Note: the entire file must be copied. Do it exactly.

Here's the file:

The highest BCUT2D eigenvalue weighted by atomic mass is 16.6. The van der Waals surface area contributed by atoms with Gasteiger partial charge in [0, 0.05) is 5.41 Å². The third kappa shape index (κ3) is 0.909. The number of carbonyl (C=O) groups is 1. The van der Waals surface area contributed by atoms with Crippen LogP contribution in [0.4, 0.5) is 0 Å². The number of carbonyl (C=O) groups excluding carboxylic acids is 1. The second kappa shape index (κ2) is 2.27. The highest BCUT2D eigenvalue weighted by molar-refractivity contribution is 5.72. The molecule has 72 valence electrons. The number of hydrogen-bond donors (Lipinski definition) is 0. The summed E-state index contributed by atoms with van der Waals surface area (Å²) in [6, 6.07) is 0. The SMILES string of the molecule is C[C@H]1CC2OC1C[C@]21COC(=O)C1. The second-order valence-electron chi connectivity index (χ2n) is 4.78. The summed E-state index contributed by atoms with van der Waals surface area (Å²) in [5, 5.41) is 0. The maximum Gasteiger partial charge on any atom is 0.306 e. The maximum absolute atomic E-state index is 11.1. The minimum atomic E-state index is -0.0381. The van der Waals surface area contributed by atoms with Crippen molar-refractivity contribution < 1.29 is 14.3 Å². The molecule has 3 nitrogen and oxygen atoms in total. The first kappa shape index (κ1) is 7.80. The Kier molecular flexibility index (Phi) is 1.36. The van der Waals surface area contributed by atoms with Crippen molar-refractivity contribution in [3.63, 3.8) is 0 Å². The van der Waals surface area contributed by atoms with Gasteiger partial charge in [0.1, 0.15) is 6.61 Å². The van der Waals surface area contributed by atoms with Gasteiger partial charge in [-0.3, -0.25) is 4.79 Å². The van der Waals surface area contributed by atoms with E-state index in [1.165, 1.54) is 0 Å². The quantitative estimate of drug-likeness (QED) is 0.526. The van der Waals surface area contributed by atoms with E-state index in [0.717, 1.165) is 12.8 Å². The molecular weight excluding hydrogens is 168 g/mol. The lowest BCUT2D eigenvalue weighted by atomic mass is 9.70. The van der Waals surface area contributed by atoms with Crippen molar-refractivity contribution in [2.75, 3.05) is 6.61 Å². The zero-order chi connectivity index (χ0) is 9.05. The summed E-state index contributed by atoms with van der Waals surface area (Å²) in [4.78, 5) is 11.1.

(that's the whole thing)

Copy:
The highest BCUT2D eigenvalue weighted by atomic mass is 16.6. The van der Waals surface area contributed by atoms with Gasteiger partial charge in [0, 0.05) is 5.41 Å². The third kappa shape index (κ3) is 0.909. The number of carbonyl (C=O) groups is 1. The van der Waals surface area contributed by atoms with Crippen LogP contribution in [0.4, 0.5) is 0 Å². The number of carbonyl (C=O) groups excluding carboxylic acids is 1. The second kappa shape index (κ2) is 2.27. The highest BCUT2D eigenvalue weighted by molar-refractivity contribution is 5.72. The molecule has 72 valence electrons. The number of hydrogen-bond donors (Lipinski definition) is 0. The summed E-state index contributed by atoms with van der Waals surface area (Å²) in [6, 6.07) is 0. The SMILES string of the molecule is C[C@H]1CC2OC1C[C@]21COC(=O)C1. The second-order valence-electron chi connectivity index (χ2n) is 4.78. The summed E-state index contributed by atoms with van der Waals surface area (Å²) in [5, 5.41) is 0. The maximum Gasteiger partial charge on any atom is 0.306 e. The maximum absolute atomic E-state index is 11.1. The minimum atomic E-state index is -0.0381. The van der Waals surface area contributed by atoms with Crippen molar-refractivity contribution < 1.29 is 14.3 Å². The molecule has 3 nitrogen and oxygen atoms in total. The first kappa shape index (κ1) is 7.80. The Kier molecular flexibility index (Phi) is 1.36. The van der Waals surface area contributed by atoms with Crippen molar-refractivity contribution in [3.63, 3.8) is 0 Å². The van der Waals surface area contributed by atoms with Gasteiger partial charge in [0.1, 0.15) is 6.61 Å². The van der Waals surface area contributed by atoms with Gasteiger partial charge in [-0.3, -0.25) is 4.79 Å². The van der Waals surface area contributed by atoms with E-state index in [1.165, 1.54) is 0 Å². The quantitative estimate of drug-likeness (QED) is 0.526. The van der Waals surface area contributed by atoms with E-state index in [0.717, 1.165) is 12.8 Å². The molecular weight excluding hydrogens is 168 g/mol. The lowest BCUT2D eigenvalue weighted by atomic mass is 9.70. The van der Waals surface area contributed by atoms with Crippen molar-refractivity contribution in [2.75, 3.05) is 6.61 Å². The zero-order chi connectivity index (χ0) is 9.05. The summed E-state index contributed by atoms with van der Waals surface area (Å²) in [4.78, 5) is 11.1.